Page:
This year there was a special VIP tent that served special beers from Maine brewers, poured by the brewers themselves. These beers were only served at the top of every hour (there’s only 3 hours now, remember) and lasted until they were out. The selection was excellent and you had the overall environment that was intimate where you had enough time and space to chat with the brewers about what they were pouring you.
I’m not sure where I stand with the new VIP experience for Summer Session ‘19. I think it has its pros and cons and I enjoy the fact it took a different direction than what normal beer fests do with their VIP offerings. The beers offered were amazing in the VIP tent, but some didn’t know that they were only being poured at the top of the hour.
In previous years the Summer Session had a big list of guest brewers that were either from out-of-state or out-of-country. It brought the overall brewery count very high with a lot of choices for attendees. This year the guild decided to go with strictly Maine breweries for the Summer Session.
If you look back at previous Summer Sessions in the past, the invitation of non-Maine breweries was a somewhat recent event. The Summer Session was originally a celebration of Maine and Maine brewers that’s always raised money for the Maine Brewers Guild (that’s a lot of Maine in one sentence). I for one enjoy the throwback feeling I had this year. 2019 was a celebration of Maine brewers again and I’m a fan of that.
2018 was the first year that The Maine Brewers Guild introduced the Winter Session in November, which I highly suggest attending. This is the fest where the Maine Beer Box will most likely be completing it’s international exchange of beer goodness. Each year the box goes to a different country in the summertime, filled with Maine beer kegs. In exchange, that country sends the box back filled with their own kegs of beer. Those international beers are typically going to be served at the Winter Session.
During the festival, and after, everyone asks you what was your personal favorite beers that you tried. Overall, the beer selection was phenomenal. I appreciated the fact that there were a lot of lighter beers for the beautiful warmer weather. Here are the 3 beers that stood out to me, not in any specific order.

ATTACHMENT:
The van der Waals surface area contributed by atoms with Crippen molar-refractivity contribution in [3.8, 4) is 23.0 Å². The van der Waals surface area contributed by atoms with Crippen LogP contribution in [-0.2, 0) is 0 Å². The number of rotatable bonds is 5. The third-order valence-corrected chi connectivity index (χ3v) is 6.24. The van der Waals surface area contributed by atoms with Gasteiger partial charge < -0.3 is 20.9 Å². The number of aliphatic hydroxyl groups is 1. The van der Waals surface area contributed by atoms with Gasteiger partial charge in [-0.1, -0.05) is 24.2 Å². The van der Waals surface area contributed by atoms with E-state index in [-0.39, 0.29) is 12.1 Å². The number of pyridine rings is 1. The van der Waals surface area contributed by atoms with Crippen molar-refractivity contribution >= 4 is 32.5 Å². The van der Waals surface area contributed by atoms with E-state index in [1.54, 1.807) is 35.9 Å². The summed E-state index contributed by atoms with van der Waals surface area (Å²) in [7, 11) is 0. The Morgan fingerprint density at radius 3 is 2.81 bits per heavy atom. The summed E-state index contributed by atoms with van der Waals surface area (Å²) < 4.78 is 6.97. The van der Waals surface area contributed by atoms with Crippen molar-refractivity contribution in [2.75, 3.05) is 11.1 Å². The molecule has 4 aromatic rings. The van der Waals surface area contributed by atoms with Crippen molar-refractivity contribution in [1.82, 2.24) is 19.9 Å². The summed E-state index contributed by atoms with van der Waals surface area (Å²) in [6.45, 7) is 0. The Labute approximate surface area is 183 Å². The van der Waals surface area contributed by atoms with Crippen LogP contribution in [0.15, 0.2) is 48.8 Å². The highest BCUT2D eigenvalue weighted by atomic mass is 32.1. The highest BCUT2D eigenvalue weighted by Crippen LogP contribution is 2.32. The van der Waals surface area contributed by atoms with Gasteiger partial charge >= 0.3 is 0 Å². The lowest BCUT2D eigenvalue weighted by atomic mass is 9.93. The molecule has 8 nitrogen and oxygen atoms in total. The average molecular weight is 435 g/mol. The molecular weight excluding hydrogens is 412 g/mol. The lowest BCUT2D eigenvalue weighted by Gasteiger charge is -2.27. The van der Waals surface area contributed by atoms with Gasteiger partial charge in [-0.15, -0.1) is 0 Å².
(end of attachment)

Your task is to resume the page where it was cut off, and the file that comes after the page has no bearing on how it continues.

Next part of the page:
Xota Brewing Company Sunfire Cream Ale was a breath of fresh air in the whole festival. This could have been the only cream ale in the entire festival, although I didn’t have every single beer available in Summer Session. It was a clean and crisp beer with a slight sweetness throughout that you would expect with a cream ale.
Fore River Brewing Company Preble Strawberry Rhubarb was an awesome combination of flavors on a warm Maine day. I’m also generally a sucker for a good sour ale, in most forms. I’m also a sucker for this beer because my grandmother used to make Strawberry Rhubarb pie for me when I was growing up.
Sebago Brewing Company On A Boat Kolsch was almost an Americanized version of a traditional German style of beer. This beer was brewed in collaboration with Crosby Hops that provided the new hop variety called Triumph. You had the sweet and light Kolsch backbone with an aggressive dry hopping. Triumph gave you a bit of bubblegum & peach flavors.
Overall I loved how this year was different. The guild continually tries to make the Summer Session better every year with new ideas and possibly new locations. I loved that this year went back to being a celebration of Maine and Maine breweries. I’m excited for next year!